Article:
Spenser is a hard-nosed private detective living and working in Boston. When his girlfriend Susan runs off to California with another man, Spenser feels betrayed but understands. She has her freedom. Then his best friend, Hawk, is falsely arrested and jailed in the new man’s town. This sets off a firestorm of murder and violence as Spenser first frees Hawk and then they both attempt to free Susan from an abusive, if consensual, relationship. And then the CIA gets involved. A Catskill Eagle is the twelfth of forty Spenser novels written by Parker.

A Catskill Eagle

By Robert B. Parker,

Why should I read it?

1 author picked A Catskill Eagle as one of their favorite books, and they share why you should read it.

What is this book about?

Susan's letter came from California: Hand was in jail, and she was on the run. Twenty-four hours later, Hawk is free, because Spenser has sprung him loose—for a brutal cross-country journey back to the East Coast. Now the two men are on a violent ride to find the woman Spenser loves, the man who took her, and the shocking reason so many people had to die. . . . 

Praise for A Catskill Eagle

“Entertaining.”—The San Diego Union-Tribune

“His best mystery novel.”—Time


Cold Service

By Robert B. Parker,

Book cover of Cold Service

Robert B. Parker’s Cold Service is one of my favorite Spenser novels because it provides more insight into the character Hawk. Hawk is in the hospital, three bullets in his back from trying to protect a bookie from the Ukrainian mob. The Ukrainians are spreading their turf from NYC to the Boston area (a town called Marshport). Spenser comes to the rescue, and the two men take on the impossible task of defeating the Ukrainian mob and their Afghani heroine-dealing overlords while avenging Hawks shooting. Alone, Hawk can’t deal with the thought of showing weakness and Spencer ponders his mortality. Together Spenser and Hawk appear to be invincible. Their code allows them to engage in brutality and come out as likable characters. The way in which Parker spins a tale using simple dialogue is ingenious. His main characters Spenser, Hawk, and Susan Silverman are a joy to get to know…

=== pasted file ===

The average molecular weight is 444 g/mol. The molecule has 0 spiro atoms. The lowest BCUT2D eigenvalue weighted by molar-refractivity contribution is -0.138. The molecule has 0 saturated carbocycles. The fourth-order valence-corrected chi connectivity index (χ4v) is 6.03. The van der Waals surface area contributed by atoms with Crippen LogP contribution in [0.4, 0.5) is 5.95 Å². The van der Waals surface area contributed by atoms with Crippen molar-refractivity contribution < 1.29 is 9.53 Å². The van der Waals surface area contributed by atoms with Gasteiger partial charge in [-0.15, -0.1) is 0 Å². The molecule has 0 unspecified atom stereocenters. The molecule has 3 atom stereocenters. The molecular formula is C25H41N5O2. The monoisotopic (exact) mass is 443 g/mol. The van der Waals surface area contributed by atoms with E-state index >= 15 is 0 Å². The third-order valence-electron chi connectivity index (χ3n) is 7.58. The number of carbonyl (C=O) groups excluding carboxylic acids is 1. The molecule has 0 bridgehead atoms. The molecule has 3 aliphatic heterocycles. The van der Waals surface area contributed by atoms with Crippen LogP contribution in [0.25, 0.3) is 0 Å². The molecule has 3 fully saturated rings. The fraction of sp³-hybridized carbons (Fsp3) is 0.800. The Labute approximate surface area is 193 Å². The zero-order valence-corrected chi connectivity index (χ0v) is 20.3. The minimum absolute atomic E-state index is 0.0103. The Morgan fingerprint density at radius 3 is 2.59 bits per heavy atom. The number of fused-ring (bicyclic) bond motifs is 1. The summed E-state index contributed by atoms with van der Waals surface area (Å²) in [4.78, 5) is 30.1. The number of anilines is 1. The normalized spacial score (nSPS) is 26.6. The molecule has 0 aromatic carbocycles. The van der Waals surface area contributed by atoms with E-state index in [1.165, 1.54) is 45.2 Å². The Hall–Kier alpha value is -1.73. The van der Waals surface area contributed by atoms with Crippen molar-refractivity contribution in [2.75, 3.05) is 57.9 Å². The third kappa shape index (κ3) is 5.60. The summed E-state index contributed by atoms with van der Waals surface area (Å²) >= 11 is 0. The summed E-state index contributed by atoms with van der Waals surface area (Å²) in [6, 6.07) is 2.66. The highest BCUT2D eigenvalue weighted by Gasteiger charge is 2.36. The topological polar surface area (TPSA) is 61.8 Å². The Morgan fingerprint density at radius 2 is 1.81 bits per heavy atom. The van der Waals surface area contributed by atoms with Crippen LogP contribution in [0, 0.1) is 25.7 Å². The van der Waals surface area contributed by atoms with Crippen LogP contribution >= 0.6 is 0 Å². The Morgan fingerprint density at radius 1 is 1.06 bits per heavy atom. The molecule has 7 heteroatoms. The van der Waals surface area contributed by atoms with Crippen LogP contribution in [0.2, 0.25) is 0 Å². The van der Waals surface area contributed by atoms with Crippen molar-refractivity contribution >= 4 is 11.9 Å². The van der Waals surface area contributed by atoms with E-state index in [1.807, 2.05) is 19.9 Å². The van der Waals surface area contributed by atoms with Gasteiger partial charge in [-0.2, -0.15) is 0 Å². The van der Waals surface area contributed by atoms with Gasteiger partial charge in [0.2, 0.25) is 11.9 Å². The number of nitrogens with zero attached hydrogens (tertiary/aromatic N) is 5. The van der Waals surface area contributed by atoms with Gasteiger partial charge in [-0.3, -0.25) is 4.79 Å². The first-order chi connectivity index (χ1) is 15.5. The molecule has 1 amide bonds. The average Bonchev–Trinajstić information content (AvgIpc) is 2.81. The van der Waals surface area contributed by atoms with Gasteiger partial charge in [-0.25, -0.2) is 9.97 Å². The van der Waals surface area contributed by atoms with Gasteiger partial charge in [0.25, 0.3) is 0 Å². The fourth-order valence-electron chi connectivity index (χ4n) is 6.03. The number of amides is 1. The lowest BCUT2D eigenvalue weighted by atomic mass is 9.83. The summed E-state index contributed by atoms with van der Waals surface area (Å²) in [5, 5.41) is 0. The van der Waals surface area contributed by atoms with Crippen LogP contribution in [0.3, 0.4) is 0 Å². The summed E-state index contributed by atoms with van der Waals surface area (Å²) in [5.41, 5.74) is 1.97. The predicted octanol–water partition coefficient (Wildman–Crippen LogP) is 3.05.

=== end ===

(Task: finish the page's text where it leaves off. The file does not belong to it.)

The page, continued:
Cold Service

By Robert B. Parker,

Why should I read it?

1 author picked Cold Service as one of their favorite books, and they share why you should read it.

What is this book about?

When his closest ally, Hawk, is beaten and left for dead while protecting a bookie, Spenser embarks on an epic journey to rehabilitate his best pal, body and soul. But that means infiltrating a ruthless mob-and redefining his friendship with Hawk in the name of vengeance...

"Cold Service moves with the speed of light."-Orlando Sentinel


Early Autumn

By Robert B. Parker,

Book cover of Early Autumn

No big shock here, recommending a Spenser book, right? The iconic private eye is probably the most imitated in the genre and, for me, at least, his plotlines are usually secondary to his prose and his message.